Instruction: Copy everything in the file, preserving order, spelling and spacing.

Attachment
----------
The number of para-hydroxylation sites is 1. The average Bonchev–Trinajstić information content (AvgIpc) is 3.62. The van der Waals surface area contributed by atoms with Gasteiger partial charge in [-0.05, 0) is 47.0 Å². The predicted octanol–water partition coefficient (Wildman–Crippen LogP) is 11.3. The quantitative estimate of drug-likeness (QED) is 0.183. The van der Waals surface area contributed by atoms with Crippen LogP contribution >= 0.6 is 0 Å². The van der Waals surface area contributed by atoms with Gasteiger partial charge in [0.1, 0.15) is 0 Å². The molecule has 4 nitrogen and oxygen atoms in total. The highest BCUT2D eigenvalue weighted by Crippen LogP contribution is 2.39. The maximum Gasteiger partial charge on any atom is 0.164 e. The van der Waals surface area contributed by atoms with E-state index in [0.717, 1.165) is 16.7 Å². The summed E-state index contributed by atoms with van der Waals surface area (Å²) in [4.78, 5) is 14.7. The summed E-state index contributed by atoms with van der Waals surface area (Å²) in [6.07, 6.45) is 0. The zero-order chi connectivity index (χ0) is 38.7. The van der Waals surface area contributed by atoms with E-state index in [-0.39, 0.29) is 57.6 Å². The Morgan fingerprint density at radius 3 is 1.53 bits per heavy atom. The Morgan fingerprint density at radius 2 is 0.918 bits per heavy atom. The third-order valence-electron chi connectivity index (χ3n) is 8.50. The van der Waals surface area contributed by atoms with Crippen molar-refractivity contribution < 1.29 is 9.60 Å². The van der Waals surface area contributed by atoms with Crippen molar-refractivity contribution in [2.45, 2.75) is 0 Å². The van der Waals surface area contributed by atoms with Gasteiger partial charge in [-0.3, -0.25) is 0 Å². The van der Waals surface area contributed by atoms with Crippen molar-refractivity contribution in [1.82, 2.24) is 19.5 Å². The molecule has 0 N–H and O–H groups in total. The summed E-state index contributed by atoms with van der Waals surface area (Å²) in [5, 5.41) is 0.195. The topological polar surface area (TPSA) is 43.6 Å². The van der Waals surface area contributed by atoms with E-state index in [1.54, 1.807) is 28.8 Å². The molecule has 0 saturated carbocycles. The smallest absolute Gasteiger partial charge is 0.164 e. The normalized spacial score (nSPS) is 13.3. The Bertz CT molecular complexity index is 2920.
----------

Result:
The number of para-hydroxylation sites is 1. The average Bonchev–Trinajstić information content (AvgIpc) is 3.62. The van der Waals surface area contributed by atoms with Gasteiger partial charge in [-0.05, 0) is 47.0 Å². The predicted octanol–water partition coefficient (Wildman–Crippen LogP) is 11.3. The quantitative estimate of drug-likeness (QED) is 0.183. The van der Waals surface area contributed by atoms with Crippen LogP contribution >= 0.6 is 0 Å². The van der Waals surface area contributed by atoms with Gasteiger partial charge in [0.1, 0.15) is 0 Å². The molecule has 4 nitrogen and oxygen atoms in total. The highest BCUT2D eigenvalue weighted by Crippen LogP contribution is 2.39. The maximum Gasteiger partial charge on any atom is 0.164 e. The van der Waals surface area contributed by atoms with E-state index in [0.717, 1.165) is 16.7 Å². The summed E-state index contributed by atoms with van der Waals surface area (Å²) in [4.78, 5) is 14.7. The summed E-state index contributed by atoms with van der Waals surface area (Å²) in [6.07, 6.45) is 0. The zero-order chi connectivity index (χ0) is 38.7. The van der Waals surface area contributed by atoms with E-state index in [-0.39, 0.29) is 57.6 Å². The Morgan fingerprint density at radius 3 is 1.53 bits per heavy atom. The Morgan fingerprint density at radius 2 is 0.918 bits per heavy atom. The third-order valence-electron chi connectivity index (χ3n) is 8.50. The van der Waals surface area contributed by atoms with Crippen molar-refractivity contribution < 1.29 is 9.60 Å². The van der Waals surface area contributed by atoms with Crippen molar-refractivity contribution in [2.45, 2.75) is 0 Å². The van der Waals surface area contributed by atoms with Gasteiger partial charge in [-0.3, -0.25) is 0 Å². The van der Waals surface area contributed by atoms with Crippen molar-refractivity contribution in [1.82, 2.24) is 19.5 Å². The molecule has 0 N–H and O–H groups in total. The summed E-state index contributed by atoms with van der Waals surface area (Å²) in [5, 5.41) is 0.195. The topological polar surface area (TPSA) is 43.6 Å². The van der Waals surface area contributed by atoms with E-state index in [1.54, 1.807) is 28.8 Å². The molecule has 0 saturated carbocycles. The smallest absolute Gasteiger partial charge is 0.164 e. The normalized spacial score (nSPS) is 13.3. The Bertz CT molecular complexity index is 2920.